When people talk on the phone near me, I listen to see if they’ll end their conversation with an “I love you.”
I wait to hear the smile in their voice as they say, “I love you too.”
And it makes me glad for them.
Having someone to say ‘I love you’ to is one of this life’s greatest gifts.
Occasionally, you’ll hear someone talk about something good that happened in their life and they’ll say, “That changed me forever.”
They’ll assert that what happened–the event or circumstance of their past–has made who they are in the present richer and more alive and entirely different.
Which makes me think- Okay, so it’s possible not just to have something bad change you, but to have something so miraculous or good happen to you that you are no longer the same person.
That gives me hope- knowing there is the potential to be so undone and transformed by something (or Someone) that it warrants the statement “that changed me forever.”
“Miracles can happen in a heartbeat.”
I was thinking this morning about home-
The chaos of a bunny and a cat chasing each other through the house.
Something spilled in the bottom of the oven setting off the smoke detector.
Christmas music playing on the TV.
Blowing a fuse because I forgot to turn the heat off before running the microwave.
Another cat meowing to be fed.
Laundry to do.
Cookies to bake.
Flour spilled on the floor.
And I smiled.
Chaos feels like love.
When you have to open the windows because the house is too hot from movement and conversation and baking- that’s love.
When Madison and the kids come over and one wipes their hands on the carpet and another runs off with my cell phone, and Madison is talking and we are laughing and there’s a movie to watch and kids to put pajamas on…
and I have to open the windows…
And when it’s quiet,
and the kids are softly snoring,
and I say goodnight to Madison and go to bed,
and I curl up beneath my blankets and listen to the bunny scratching at her cage,
and the cats jump on the bed and lay at my feet,
and the soft glow of the twinkle lights are coming from the room Madison and her kids are sleeping in…
That’s love too.
Today at Starbucks the barista complimented my freckles.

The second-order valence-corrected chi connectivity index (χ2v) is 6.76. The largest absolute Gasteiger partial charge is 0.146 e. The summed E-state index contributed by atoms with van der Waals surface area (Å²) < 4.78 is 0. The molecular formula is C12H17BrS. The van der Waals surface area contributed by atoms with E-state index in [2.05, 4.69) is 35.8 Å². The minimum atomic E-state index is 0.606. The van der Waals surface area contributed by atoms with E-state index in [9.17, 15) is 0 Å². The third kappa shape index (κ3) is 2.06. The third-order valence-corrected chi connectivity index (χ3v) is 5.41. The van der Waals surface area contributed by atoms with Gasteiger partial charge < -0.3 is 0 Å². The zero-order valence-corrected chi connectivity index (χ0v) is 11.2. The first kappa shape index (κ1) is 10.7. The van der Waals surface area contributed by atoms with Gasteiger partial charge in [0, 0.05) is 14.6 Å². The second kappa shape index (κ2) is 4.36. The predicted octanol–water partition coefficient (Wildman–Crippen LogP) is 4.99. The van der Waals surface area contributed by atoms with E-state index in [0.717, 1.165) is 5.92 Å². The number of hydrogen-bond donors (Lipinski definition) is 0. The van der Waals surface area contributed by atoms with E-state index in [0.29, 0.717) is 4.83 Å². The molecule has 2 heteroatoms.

It always takes me off guard when someone compliments my freckles because I forget I have them. I don’t see them when I look in the mirror. So when someone says, “I love your freckles!” my first thought is: “You can see them!?”
But I love that compliment. Not because it makes me feel beautiful, because I know freckles are not traditionally considered beautiful, but I love it because it reminds me that God put me together special. He placed each one of my freckles.
And when the barista said that today, I felt Him smile at me. I felt Him near- bending down to kiss my forehead. The same freckled forehead He created almost 29 years ago.
I wonder if maybe there’s a reason I look the way I do. Young. Innocent. Not intimidating.
Emily and Kim and I were talking about Batman and who would be cast as who. She said I could be Cat Woman. And I laughed and told her I have zero sex appeal. I said it would make more sense to cast me as a kindergarten teacher or Little Orphan Annie.
Would I like to be beautiful? Sure. But I’m not. I’m “cute”. And that wasn’t a mistake any more than my heart or personality were mistakes. God doesn’t make mistakes.
So maybe my feeling young on the inside isn’t a problem to be solved. Maybe God gave me a face to match my insides.
I’m done calling myself and how I feel “wrong”.
God built me. I am His project. And if there’s anything in me that He wants to change, I trust Him to do it. Otherwise I am going to trust that He looks at me with love and calls me “good”. His creation. His beloved daughter. No less good than the sunrise or stars or birds.
It’s not up to me to call things wrong.
It’s up to me to love-
This is beautiful.
So is this.